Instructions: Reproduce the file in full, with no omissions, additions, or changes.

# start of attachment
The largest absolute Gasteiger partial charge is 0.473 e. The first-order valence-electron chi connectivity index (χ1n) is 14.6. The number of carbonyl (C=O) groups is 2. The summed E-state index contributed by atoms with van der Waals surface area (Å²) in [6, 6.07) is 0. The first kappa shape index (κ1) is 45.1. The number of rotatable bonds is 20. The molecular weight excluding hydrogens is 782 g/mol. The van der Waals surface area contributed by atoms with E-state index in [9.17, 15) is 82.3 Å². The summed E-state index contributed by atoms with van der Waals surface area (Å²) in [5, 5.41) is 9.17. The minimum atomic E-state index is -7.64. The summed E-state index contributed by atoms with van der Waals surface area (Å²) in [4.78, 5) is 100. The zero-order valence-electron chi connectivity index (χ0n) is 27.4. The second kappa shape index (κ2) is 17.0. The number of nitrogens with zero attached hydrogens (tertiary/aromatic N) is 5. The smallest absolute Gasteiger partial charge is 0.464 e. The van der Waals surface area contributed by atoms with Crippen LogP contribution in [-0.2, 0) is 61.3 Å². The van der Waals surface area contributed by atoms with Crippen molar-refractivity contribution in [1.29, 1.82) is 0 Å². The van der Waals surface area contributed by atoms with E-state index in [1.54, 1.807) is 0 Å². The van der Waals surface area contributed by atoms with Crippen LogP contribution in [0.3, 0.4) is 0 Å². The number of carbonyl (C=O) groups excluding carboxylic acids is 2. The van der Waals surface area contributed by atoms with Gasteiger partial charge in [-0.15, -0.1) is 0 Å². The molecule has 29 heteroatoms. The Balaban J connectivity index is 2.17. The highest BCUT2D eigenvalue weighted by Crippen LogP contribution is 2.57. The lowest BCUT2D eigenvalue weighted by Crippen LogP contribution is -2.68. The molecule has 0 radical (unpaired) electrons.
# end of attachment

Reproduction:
The largest absolute Gasteiger partial charge is 0.473 e. The first-order valence-electron chi connectivity index (χ1n) is 14.6. The number of carbonyl (C=O) groups is 2. The summed E-state index contributed by atoms with van der Waals surface area (Å²) in [6, 6.07) is 0. The first kappa shape index (κ1) is 45.1. The number of rotatable bonds is 20. The molecular weight excluding hydrogens is 782 g/mol. The van der Waals surface area contributed by atoms with E-state index in [9.17, 15) is 82.3 Å². The summed E-state index contributed by atoms with van der Waals surface area (Å²) in [5, 5.41) is 9.17. The minimum atomic E-state index is -7.64. The summed E-state index contributed by atoms with van der Waals surface area (Å²) in [4.78, 5) is 100. The zero-order valence-electron chi connectivity index (χ0n) is 27.4. The second kappa shape index (κ2) is 17.0. The number of nitrogens with zero attached hydrogens (tertiary/aromatic N) is 5. The smallest absolute Gasteiger partial charge is 0.464 e. The van der Waals surface area contributed by atoms with Crippen LogP contribution in [-0.2, 0) is 61.3 Å². The van der Waals surface area contributed by atoms with Crippen molar-refractivity contribution in [1.29, 1.82) is 0 Å². The van der Waals surface area contributed by atoms with E-state index in [1.54, 1.807) is 0 Å². The van der Waals surface area contributed by atoms with Crippen LogP contribution in [0.3, 0.4) is 0 Å². The number of carbonyl (C=O) groups excluding carboxylic acids is 2. The van der Waals surface area contributed by atoms with Gasteiger partial charge in [-0.15, -0.1) is 0 Å². The molecule has 29 heteroatoms. The Balaban J connectivity index is 2.17. The highest BCUT2D eigenvalue weighted by Crippen LogP contribution is 2.57. The lowest BCUT2D eigenvalue weighted by Crippen LogP contribution is -2.68. The molecule has 0 radical (unpaired) electrons.